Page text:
My last Blog "Beginning of My Life Part 1 ended with my cousin, Webb and I, playing in our garden. I was about to tell you the story of our "Tomato" adventure. That is where I will begin Blog 3.
In the garden where we spent time shelling beans and peas that had gone to seed there was also tomato plants that still had tomatoes that had not been picked off when they were harvested by my mother and aunt.
Some of these tomatoes had started turning red and presented a big temptation. We then thought it would be fun to see the tomatoes hit the back of the stucco house and watch then splatter and run down the side of the house. What we had not considered were the consequences from the fun we thought we would have doing that.
You need to keep in mind the stucco house, the tomatoes and our desire to have fun throwing them at the house. After we had exhausted ourselves at the tomato tossing game we went on about our business shelling beans until mom and aunt Imajean came out to see what we were doing.
It was at that point that the manure hit the oscillating blades of the fan. Needless to say, both of them were very upset. Rather than giving us both spankings, they got a pan of soap and water and a rag for both Webb and me and instructed us to wash off the mess we created to the back side of the stucco house. We were to get no treats of meals until the mess was cleaned up to their satisfaction.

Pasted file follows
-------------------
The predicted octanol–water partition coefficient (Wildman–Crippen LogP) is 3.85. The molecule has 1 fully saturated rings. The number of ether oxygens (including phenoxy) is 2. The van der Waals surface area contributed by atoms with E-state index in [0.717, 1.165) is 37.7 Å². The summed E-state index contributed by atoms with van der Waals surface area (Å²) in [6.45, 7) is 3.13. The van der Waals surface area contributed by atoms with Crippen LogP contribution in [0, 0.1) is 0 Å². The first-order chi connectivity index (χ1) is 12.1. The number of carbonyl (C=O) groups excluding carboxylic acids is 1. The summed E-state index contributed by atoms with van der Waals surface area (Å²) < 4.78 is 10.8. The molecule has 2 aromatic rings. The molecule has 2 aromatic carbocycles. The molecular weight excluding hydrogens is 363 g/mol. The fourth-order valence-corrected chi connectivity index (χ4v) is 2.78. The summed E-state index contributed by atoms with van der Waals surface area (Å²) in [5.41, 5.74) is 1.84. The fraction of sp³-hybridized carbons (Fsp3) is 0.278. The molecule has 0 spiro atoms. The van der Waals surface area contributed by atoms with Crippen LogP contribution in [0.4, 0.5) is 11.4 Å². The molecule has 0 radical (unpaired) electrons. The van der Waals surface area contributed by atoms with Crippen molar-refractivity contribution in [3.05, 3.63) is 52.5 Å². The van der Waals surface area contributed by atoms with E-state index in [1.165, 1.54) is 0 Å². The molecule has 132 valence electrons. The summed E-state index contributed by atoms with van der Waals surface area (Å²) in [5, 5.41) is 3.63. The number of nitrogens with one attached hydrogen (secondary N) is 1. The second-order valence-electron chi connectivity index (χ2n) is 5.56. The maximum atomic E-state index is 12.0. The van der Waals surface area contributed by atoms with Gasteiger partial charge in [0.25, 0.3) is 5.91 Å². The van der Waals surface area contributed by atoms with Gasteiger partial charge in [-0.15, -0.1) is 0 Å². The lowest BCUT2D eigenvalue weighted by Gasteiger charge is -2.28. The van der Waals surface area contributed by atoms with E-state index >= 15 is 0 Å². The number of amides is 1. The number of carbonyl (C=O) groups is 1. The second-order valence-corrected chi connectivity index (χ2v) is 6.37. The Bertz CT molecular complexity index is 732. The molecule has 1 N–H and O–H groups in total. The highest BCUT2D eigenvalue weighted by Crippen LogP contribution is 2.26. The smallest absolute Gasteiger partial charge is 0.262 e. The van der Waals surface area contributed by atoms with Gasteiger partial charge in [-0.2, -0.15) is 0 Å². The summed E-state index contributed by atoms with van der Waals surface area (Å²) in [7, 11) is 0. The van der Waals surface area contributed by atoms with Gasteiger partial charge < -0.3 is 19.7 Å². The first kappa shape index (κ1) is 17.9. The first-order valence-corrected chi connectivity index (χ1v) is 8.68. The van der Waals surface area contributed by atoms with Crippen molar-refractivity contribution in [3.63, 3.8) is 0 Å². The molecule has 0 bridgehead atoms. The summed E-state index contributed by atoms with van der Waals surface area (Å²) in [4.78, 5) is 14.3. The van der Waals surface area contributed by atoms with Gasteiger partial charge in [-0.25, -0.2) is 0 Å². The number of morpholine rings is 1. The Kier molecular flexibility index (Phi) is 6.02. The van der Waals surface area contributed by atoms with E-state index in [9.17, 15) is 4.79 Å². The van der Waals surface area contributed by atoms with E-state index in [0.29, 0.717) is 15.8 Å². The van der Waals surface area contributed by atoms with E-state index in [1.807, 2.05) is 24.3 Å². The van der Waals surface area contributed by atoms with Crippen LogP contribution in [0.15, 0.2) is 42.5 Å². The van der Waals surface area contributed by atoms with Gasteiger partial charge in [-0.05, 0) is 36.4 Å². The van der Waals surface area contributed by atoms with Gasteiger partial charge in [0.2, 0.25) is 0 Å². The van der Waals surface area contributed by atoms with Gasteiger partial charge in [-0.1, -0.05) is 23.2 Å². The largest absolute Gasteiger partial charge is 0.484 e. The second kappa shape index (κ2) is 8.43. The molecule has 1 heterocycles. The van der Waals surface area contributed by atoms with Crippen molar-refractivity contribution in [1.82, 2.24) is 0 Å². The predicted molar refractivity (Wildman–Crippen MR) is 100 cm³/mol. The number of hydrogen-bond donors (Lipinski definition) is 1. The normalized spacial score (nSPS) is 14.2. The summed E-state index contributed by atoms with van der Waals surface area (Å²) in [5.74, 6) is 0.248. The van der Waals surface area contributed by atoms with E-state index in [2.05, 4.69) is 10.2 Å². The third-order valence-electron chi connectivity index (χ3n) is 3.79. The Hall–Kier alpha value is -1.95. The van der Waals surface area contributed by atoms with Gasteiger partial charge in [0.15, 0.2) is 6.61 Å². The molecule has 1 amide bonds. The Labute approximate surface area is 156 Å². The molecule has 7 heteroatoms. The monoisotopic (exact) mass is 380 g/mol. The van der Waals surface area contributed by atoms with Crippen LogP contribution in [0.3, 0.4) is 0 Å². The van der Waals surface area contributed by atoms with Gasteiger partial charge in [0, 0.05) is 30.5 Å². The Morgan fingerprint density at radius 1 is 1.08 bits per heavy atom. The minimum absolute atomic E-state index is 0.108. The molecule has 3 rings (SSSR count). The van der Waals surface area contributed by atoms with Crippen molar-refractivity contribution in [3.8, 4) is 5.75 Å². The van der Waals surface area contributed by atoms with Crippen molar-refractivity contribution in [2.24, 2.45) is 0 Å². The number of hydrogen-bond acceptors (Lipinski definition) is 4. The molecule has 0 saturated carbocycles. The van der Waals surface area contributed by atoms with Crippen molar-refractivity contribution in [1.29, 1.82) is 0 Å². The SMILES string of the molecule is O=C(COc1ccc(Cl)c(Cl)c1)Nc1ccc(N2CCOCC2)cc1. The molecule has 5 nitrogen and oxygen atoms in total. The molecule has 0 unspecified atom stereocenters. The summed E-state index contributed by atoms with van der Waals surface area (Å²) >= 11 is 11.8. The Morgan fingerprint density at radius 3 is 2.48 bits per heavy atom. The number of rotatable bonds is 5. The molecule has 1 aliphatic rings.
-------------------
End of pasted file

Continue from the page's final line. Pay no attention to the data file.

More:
We worked at cleaning off the leftover tomato residue for what seemed to be hours, but it wasn't that long. After they thought we had learned our lesson they told us we were never ever to throw anything at the house without their permission. We also discovered a new use for the toy dump truck that Grandpa had given us. We used the dump truck to load the tomato remains into and haul them to the garbage cans in the back ally of the lot the house was on.
Those were our consequences for our tomato throwing adventure. We spent our free time playing in our sandbox and riding our tricycles up and down the sidewalk.
When we were not outside but instead playing in Webb's bedroom we had fun pretending that his bunk bed was a ship and we sailed all over the world in it. We did this until we got tired and fell asleep.
Many times we would walk to Grandma Rich's house. She lived on East 4th street. In order for us to get there, we walked South across the railroad tracks until we came to East 4th Street. It was about 3 block away. We would then turn left and walk East for a fairly long way until we reached the end of East 4th Street. There was one house between her house and the East city limits of Spencer.
The house on the corner belonged to a doctor and his wife who was also a doctor. Doctors Christianson were their names. Across the street North of their house was the house of Mr. Jackson. Mr. Jackson was the publisher of the Spencer Daily Reporter at that time. He had children, of which I played with. Billy, one of his boys was about my age.